Karen’s Relevant Traits (4): Feels she is different from other people. Seeks approval and affirmation. Loyalty even when it isn’t appropriate. Overreacts to situations out of her control.  

Jim: You might remember Jim from an earlier post. He pushed his children to succeed as a way to compensate for his parents’ neglect of him.
Jim’s Relevant Traits (1): Takes himself very seriously.

Kara: We met Kara in two separate posts and were able to see how her need to over-manage situations masked her anxiety about feeling out of control because of her mother’s behaviors.
Kara’s Relevant Traits (4): Take herself seriously. Super responsible/irresponsible. Lies when it would be just as easy to tell the truth. Has difficulty having fun.

Robbie: I have been thinking a lot about my emotional “hamster wheel.”  I feel as if, when I get on it, that it is actually headed somewhere, at least in my imagination, but then, of course, I never get to where I think I am going. I find that I have just been moving in place, and not going anywhere. It feels like I just wasted a whole lot of time thinking I was going somewhere and yet not moving at all.
Robbie’s Relevant Traits (2): Has difficulty following a project from beginning to end. Locks herself into a course of action which results in messes to clean up.

Anne: She was filled with sadness and stayed with it as she spoke. This was a significant shift as typically she would try to talk herself out of her feelings or add a comic flair. It has been a few years since her mother died. Her sadness and anger over her mother’s alcohol-induced rejection persist, and yet she also has feelings of compassion for her mother. She longs to be affirmed and validated by her mother as a good, loving and responsible daughter. She wonders if this need for affirmation obstructs her ability to recognize her husband’s love.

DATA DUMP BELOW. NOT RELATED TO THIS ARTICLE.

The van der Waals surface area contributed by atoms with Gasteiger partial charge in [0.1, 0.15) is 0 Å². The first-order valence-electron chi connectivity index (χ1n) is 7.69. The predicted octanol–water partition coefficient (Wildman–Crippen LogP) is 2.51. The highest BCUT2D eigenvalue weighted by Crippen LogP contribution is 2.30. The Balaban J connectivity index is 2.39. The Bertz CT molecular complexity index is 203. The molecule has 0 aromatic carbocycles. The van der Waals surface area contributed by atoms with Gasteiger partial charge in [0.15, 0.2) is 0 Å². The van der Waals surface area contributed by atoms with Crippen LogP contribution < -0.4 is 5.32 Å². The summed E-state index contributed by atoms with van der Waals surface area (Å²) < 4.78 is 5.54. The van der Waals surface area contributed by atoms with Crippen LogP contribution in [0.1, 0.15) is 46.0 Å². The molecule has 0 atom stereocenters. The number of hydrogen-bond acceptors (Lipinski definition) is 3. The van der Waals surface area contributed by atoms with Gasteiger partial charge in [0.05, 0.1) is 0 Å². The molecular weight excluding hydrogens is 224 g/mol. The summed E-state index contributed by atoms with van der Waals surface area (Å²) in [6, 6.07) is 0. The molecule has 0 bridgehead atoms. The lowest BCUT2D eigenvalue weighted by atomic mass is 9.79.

Anne’s Relevant Traits (1): Has difficulty with intimate relationships.

Clinical Considerations
The term Adult Child became part of our social narrative with Janet Geringer Woititz’s 1983 book. Adult Children of Alcoholics (ACOA) grew into a mental health movement that included the identification of common symptoms; corresponding family patterns and roles; and co-dependency. Now, three decades later, the expression Adult Child is associated with any condition that undermines a child’s ability to thrive.

Many of my blog posts reflect the insecurity the Adult Child feels and the defenses he/she engineers to find clues to belong and feel normal. Adopting such mannerisms may provide momentary relief, however, the Adult Child often feels exposed and ashamed for allowing him/herself to be emotionally dressed-up or dressed-down like a “Barbie or Ken” doll, at the whim of another.

Our culture’s implied goal that children thrive assumes that they will receive nurturing care, love, kindness, support, direction and attention. If you feel imprisoned by Adult Child feelings and experiences, please know that it is not too late for you to create a life in which you can thrive. Find a secure other who will provide you the emotional space to heal your shame and discover your unique self.

In the next post, we’ll unearth the likely origins of the Adult Child.